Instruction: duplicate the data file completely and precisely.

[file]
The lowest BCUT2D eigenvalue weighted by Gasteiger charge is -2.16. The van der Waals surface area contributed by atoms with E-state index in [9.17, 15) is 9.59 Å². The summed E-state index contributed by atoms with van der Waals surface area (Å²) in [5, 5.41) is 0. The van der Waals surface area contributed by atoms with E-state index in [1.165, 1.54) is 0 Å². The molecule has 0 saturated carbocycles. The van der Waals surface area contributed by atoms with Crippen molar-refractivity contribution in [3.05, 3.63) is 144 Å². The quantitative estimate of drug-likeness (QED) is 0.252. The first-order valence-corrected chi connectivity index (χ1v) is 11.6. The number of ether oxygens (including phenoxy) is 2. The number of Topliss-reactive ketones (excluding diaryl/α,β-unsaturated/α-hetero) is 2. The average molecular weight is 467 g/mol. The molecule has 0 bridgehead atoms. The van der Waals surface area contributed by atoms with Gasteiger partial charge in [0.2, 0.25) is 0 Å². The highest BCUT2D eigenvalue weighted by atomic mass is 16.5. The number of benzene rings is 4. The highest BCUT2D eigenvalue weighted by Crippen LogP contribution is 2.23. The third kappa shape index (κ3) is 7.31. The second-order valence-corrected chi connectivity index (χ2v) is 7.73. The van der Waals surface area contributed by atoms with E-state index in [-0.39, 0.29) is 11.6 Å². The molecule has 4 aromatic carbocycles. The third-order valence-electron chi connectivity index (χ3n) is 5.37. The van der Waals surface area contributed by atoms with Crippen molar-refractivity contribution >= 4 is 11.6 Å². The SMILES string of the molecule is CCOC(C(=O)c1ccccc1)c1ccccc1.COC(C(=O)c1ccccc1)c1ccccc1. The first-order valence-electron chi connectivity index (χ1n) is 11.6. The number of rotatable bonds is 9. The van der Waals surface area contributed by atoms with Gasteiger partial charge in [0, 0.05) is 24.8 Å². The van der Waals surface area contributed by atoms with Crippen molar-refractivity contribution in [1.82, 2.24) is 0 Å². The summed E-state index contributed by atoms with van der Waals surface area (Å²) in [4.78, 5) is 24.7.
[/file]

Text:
The lowest BCUT2D eigenvalue weighted by Gasteiger charge is -2.16. The van der Waals surface area contributed by atoms with E-state index in [9.17, 15) is 9.59 Å². The summed E-state index contributed by atoms with van der Waals surface area (Å²) in [5, 5.41) is 0. The van der Waals surface area contributed by atoms with E-state index in [1.165, 1.54) is 0 Å². The molecule has 0 saturated carbocycles. The van der Waals surface area contributed by atoms with Crippen molar-refractivity contribution in [3.05, 3.63) is 144 Å². The quantitative estimate of drug-likeness (QED) is 0.252. The first-order valence-corrected chi connectivity index (χ1v) is 11.6. The number of ether oxygens (including phenoxy) is 2. The number of Topliss-reactive ketones (excluding diaryl/α,β-unsaturated/α-hetero) is 2. The average molecular weight is 467 g/mol. The molecule has 0 bridgehead atoms. The van der Waals surface area contributed by atoms with Gasteiger partial charge in [0.2, 0.25) is 0 Å². The highest BCUT2D eigenvalue weighted by atomic mass is 16.5. The number of benzene rings is 4. The highest BCUT2D eigenvalue weighted by Crippen LogP contribution is 2.23. The third kappa shape index (κ3) is 7.31. The second-order valence-corrected chi connectivity index (χ2v) is 7.73. The van der Waals surface area contributed by atoms with E-state index in [-0.39, 0.29) is 11.6 Å². The molecule has 4 aromatic carbocycles. The third-order valence-electron chi connectivity index (χ3n) is 5.37. The van der Waals surface area contributed by atoms with Crippen molar-refractivity contribution >= 4 is 11.6 Å². The SMILES string of the molecule is CCOC(C(=O)c1ccccc1)c1ccccc1.COC(C(=O)c1ccccc1)c1ccccc1. The first-order valence-electron chi connectivity index (χ1n) is 11.6. The number of rotatable bonds is 9. The van der Waals surface area contributed by atoms with Gasteiger partial charge in [0, 0.05) is 24.8 Å². The van der Waals surface area contributed by atoms with Crippen molar-refractivity contribution in [1.82, 2.24) is 0 Å². The summed E-state index contributed by atoms with van der Waals surface area (Å²) in [4.78, 5) is 24.7.